Texture is a major determinant of food acceptance. Food companies use sensory evaluation panels to check the texture of their products for both product development and quality control purposes, but many companies supplement sensory evaluation with instrumental measurements. A number of companies around the world offer instruments for testing the texture of foods (see table below). Here, the three largest manufacturers of food texture testing instruments in the United States share what advances they have made in the instruments they offer and what challenges lie ahead.
Brookfield Engineering Inc.
Robert McGregor, General Manager, Global Marketing for High End Lab Instruments at Brookfield Engineering Inc. (www.brookfieldengineering.com), said that texture analyzers are simply machines that apply compression or tension to a test sample to simulate actions like squeezing a roll, biting into an apple, chewing a piece of meat, pulling apart a mozzarella stick, spooning yogurt out of a container, and so on. Brookfield’s CT3 Texture Analyzer is named for compression, tension, and the fact that it is the third generation of the LFRA instrument originally developed with the Leatherhead Food Research Association in the mid 1980s to measure the texture of gelatin. In standalone operation (i.e., without personal computer control), the CT3 can do most tests quickly and efficiently. The instrument features six test modes and a wide choice of accessories, making it ideal for quality control laboratories where rapid testing is essential. The fourth-generation instrument is already on the drawing board, McGregor said.
New developments typically relate to using the texture analyzer for a test that hasn’t been done before, he said. This may necessitate a new test probe or new fixture to hold and test the sample. New fixtures are being developed all the time. All that’s required is a customer who wants to test some item for which there may be no prior history, at least in the published literature, he added. For example, North Carolina State University’s food science laboratory is using a molar tooth in combination with the LFRA to simulate the action of teeth chewing a food item.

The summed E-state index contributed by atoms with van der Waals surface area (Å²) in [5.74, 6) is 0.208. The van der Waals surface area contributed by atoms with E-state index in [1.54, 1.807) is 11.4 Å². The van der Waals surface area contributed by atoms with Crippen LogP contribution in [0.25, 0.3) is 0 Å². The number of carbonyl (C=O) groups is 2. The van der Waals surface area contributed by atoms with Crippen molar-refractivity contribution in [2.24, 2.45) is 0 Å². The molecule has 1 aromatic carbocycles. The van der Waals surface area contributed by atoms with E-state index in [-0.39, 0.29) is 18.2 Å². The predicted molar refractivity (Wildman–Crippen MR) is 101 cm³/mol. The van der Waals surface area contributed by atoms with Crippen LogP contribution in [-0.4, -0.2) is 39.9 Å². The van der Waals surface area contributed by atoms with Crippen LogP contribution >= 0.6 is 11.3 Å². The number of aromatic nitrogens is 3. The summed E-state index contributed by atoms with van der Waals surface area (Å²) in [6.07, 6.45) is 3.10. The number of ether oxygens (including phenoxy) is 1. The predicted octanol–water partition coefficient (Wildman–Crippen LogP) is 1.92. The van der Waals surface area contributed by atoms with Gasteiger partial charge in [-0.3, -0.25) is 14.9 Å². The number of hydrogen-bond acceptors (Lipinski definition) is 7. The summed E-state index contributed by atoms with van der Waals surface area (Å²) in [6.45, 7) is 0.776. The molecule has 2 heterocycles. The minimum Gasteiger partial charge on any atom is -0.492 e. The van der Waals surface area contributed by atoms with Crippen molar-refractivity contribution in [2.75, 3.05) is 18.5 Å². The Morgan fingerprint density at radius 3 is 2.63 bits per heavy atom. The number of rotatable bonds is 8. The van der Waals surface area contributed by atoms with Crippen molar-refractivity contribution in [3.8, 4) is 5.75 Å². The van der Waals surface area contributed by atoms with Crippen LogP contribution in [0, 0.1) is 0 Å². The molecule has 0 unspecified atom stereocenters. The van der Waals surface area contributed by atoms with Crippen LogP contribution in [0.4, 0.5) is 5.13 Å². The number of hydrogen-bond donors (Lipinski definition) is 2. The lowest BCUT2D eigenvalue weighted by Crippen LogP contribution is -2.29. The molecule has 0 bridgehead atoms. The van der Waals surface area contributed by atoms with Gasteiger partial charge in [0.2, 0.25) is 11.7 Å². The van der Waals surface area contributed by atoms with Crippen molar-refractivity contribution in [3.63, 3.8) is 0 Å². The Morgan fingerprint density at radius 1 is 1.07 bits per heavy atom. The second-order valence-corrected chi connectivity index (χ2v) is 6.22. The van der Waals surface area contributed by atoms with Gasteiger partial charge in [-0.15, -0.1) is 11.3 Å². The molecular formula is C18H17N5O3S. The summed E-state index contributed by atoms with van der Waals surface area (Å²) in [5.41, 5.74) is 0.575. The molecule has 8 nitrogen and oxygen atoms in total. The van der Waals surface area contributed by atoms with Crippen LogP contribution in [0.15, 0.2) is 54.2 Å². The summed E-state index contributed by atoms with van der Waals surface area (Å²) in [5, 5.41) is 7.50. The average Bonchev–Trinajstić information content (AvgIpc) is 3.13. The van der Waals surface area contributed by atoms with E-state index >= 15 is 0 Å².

The major reason to use a texture analyzer, McGregor said, is to objectively quantify how a food item changes shape under certain conditions. Human sensory panels in food companies have traditionally been the way to determine the tenderness of meat or breaking strength of crackers, but they provide subjective judgments that can vary. The texture analyzer, in contrast, provides an objective measurement that allows comparison of samples against one another, using quantifiable numbers for force, distance, and time. The world of possible applications for texture analyzers is unlimited, he said, and making texture analyzers inexpensive to buy and easy to use is a major opportunity: The more affordable the instruments become, the more widespread their use will be.
Food Technology Corp.
Shirl C. Lakeway Jr., President, Food Technology Corp. (www.foodtechcorp.com), said that the company’s newest instrument is the TMS-Touch Texture Analyzer. Introduced in December 2010, it is based on the company’s bestselling TMS-Pro Texture Analyzer, introduced in 2003, but doesn’t require a separate computer for operation. Eliminating the need for a separate computer frees up valuable bench space in the laboratory, and incorporating touch-screen functionality allows users to select and perform tests by simply touching a picture in the application. The instrument is portable, offering users the flexibility of testing sites, whether in the laboratory, on the production floor, or at several locations. A simple software upgrade can provide the power and flexibility of the TMS-Pro. The company also offers other instruments, including the TMS-2000 Texture Analyzer, a research-grade, very-high-force Texture Profile Analysis measurement system.
As always, Lakeway said, the major challenge in testing food texture is to eliminate as many variables as possible that affect results. Things such as temperature, test sample size, and orientation and whether something has multiple parts/layers/skin have to be considered. Foods are biological products that are inherently variable, he said, so rigid procedures in test sample preparation are critical. While trained sensory panels can be very good at what they do, he said, there is always the subjective human element. The point is not to replace sensory testing but to supplement it with an objective measurement. One can’t control what isn’t measured, he said.